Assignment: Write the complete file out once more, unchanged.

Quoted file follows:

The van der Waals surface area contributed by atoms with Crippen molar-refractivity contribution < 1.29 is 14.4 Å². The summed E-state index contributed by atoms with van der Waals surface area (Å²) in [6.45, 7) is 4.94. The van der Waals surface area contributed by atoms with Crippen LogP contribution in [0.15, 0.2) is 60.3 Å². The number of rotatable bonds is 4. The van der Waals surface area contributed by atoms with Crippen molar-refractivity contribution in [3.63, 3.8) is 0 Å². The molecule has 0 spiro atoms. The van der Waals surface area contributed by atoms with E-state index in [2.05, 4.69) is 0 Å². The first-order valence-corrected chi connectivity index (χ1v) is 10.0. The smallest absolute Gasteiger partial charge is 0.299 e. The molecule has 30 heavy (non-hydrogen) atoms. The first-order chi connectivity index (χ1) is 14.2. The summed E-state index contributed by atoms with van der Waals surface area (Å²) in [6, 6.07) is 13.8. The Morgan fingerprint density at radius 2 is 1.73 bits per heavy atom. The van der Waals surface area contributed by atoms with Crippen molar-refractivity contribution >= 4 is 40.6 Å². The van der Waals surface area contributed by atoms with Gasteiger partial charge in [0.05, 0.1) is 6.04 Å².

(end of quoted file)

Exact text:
The van der Waals surface area contributed by atoms with Crippen molar-refractivity contribution < 1.29 is 14.4 Å². The summed E-state index contributed by atoms with van der Waals surface area (Å²) in [6.45, 7) is 4.94. The van der Waals surface area contributed by atoms with Crippen LogP contribution in [0.15, 0.2) is 60.3 Å². The number of rotatable bonds is 4. The van der Waals surface area contributed by atoms with Crippen molar-refractivity contribution in [3.63, 3.8) is 0 Å². The molecule has 0 spiro atoms. The van der Waals surface area contributed by atoms with E-state index in [2.05, 4.69) is 0 Å². The first-order valence-corrected chi connectivity index (χ1v) is 10.0. The smallest absolute Gasteiger partial charge is 0.299 e. The molecule has 30 heavy (non-hydrogen) atoms. The first-order chi connectivity index (χ1) is 14.2. The summed E-state index contributed by atoms with van der Waals surface area (Å²) in [6, 6.07) is 13.8. The Morgan fingerprint density at radius 2 is 1.73 bits per heavy atom. The van der Waals surface area contributed by atoms with Crippen molar-refractivity contribution >= 4 is 40.6 Å². The van der Waals surface area contributed by atoms with Gasteiger partial charge in [0.05, 0.1) is 6.04 Å².